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Parents of Michigan school shooting suspect arrested overnight, plead ‘not guilty’

UPDATE, Dec. 4: James and Jennifer Crumbley, the parents of Michigan high school shooting suspect Ethan Crumbley, entered “not guilty” pleas to all charges against them during their arraignment Saturday morning.

After being read the charges they face, James and Jennifer Crumbley both responded, "I understand."

The Crumbleys were charged Friday with four counts of involuntary manslaughter over the shooting their 15-year-old son is accused of carrying out on Tuesday, when four students were killed and seven others wounded at the Michigan high school.

Detroit police said the couple "appeared to be hiding" when found in a building early Saturday morning.

(James and Jennifer Crumbley., parents of suspected Michigan School shooter.)

UPDATE, Dec. 3: Authorities were searching Friday for Michigan school shooting suspect Ethan Crumbley’s parents, who went missing shortly before they were scheduled to be arraigned on involuntary manslaughter charges.

The county prosecutor said his father bought the gun four days before it was used in the shooting. The suspect was with him and later posted on social media about the gun, calling it "my new beauty."

The parents - James and Jennifer Crumbley - were scheduled to surrender at 2 p.m. ET Friday for a 4 p.m. court appearance, but they did not appear.

A sheriff’s fugitive task force was looking for them after fugitive arrest warrants were issued. U.S. Marshals and the FBI were also involved in the search for the Crumbleys.

"If they think they are going to get away, they are not," Oakland County Sheriff Michael Bouchard said.

Every available resource is dedicated to locating them, the sheriff said, adding that people should not approach the couple.

But in another twist, two attorneys who say they are representing the couple released a statement that said the Crumbleys had left town for their own safety but would be returning soon to face the charges against them.

The statement from attorneys Shannon Smith and Mariell Lehman said, "They are not fleeing from law enforcement despite recent comments in media reports."

ORIGINAL REPORT, Dec. 3: PONTIAC, Michigan — A prosecutor filed involuntary manslaughter charges Friday against the parents of a 15-year-old accused of killing four students and wounding seven other people at a Michigan High School.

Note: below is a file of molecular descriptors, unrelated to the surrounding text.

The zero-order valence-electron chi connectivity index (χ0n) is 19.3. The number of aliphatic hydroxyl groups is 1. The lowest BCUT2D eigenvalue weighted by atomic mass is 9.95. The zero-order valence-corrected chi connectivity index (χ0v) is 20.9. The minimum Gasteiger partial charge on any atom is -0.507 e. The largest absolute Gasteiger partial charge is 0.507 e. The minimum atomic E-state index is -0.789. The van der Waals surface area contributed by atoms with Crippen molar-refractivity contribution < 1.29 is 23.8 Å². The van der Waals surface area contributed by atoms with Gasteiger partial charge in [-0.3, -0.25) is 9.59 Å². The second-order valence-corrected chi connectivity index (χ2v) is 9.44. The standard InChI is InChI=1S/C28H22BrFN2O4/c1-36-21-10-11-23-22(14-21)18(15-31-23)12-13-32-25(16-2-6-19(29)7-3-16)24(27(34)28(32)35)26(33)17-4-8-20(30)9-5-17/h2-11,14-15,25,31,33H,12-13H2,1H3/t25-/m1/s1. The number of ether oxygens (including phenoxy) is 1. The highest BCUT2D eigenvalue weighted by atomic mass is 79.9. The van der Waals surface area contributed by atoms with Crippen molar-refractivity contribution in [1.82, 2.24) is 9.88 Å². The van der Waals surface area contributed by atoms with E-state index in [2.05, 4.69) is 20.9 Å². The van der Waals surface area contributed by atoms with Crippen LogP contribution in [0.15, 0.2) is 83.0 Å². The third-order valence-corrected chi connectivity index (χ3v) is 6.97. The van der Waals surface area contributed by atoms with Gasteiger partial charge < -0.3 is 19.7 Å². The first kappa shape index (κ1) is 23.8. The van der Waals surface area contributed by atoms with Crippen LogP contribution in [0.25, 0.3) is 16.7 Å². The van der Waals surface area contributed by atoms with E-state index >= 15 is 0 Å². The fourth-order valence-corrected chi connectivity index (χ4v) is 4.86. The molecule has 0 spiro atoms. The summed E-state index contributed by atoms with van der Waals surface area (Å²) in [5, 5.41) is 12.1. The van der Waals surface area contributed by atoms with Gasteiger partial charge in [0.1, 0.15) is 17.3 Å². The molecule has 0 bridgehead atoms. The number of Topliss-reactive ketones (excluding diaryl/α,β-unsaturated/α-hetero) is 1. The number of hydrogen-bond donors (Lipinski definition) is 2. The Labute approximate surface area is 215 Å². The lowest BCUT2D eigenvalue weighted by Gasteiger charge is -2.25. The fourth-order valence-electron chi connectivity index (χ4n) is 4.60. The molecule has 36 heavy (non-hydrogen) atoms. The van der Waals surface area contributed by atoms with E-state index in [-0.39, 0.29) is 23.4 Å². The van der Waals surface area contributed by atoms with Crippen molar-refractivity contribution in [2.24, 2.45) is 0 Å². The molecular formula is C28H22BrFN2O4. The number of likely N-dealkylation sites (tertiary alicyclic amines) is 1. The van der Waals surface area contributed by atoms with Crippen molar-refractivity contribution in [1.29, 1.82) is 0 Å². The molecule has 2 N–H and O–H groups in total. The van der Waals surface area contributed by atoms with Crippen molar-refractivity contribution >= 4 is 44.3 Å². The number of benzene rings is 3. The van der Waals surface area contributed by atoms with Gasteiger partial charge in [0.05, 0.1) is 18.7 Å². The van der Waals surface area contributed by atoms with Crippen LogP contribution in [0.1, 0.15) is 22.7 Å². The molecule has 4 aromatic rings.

James and Jennifer Crumbley were charged with four counts each of involuntary manslaughter.

Authorities have said Ethan Crumbley opened fire shortly before 1 p.m. Tuesday at Oxford High School, roughly 30 miles north of Detroit. Seven students and a teacher were shot before Crumbley surrendered to sheriff’s deputies.

Three of the students died Tuesday. The fourth died Wednesday at a hospital.

The semi-automatic gun used in the shooting was purchased legally by Crumbley’s father last week, according to investigators.

“The parents were the only individuals in the position to know the access to weapons,” Oakland County prosecutor Karen McDonald said. The gun “seems to have been just freely available to that individual.”

She added that the parents’ actions went “far beyond negligence.”

Ethan Crumbley, 15, has been charged as an adult with two dozen crimes, including murder, attempted murder and terrorism.

Parents in the U.S. are rarely charged in school shootings involving their children, even as most minors get guns from a parent or relative’s house, according to experts.

There’s no Michigan law that requires gun owners keep weapons locked away from children. McDonald, however, suggested there's more to build a case on.

“All I can say at this point is those actions on mom and dad’s behalf go far beyond negligence,” she said. “We obviously are prosecuting the shooter to the fullest extent. ... There are other individuals who should be held accountable.”

Jennifer and James Crumbley did not return a message left by The Associated Press.

ABC News

Associated Press




  1. Well, no. Based on facts presented (So far) how can the parents be charged? The pistol was legally purchased, and there’s no gun lock or storage law. No law broken.

  2. It was reported that the gun was a gift to the kid. When my wife bought me an M1-A, I had to go to the gun store and be the one signing the ATF paperwork. This could be a straw purchase.

    1. Exactly! And, if I understand correctly, he was only 15 years old and not allowed to own a gun, or carry a gun, unless at a range or under the supervision of an adult.

    1. What are your achievements alberto? GED? Thrown out of the Navy? No meaningful career? Series of minimum wage jobs? Living in Section Eight, government subsidized housing? Banned from military installations? Collecting welfare? Shunned by your own family? Not to mention that you are banned from being in possession of a gun and banned from military installations.

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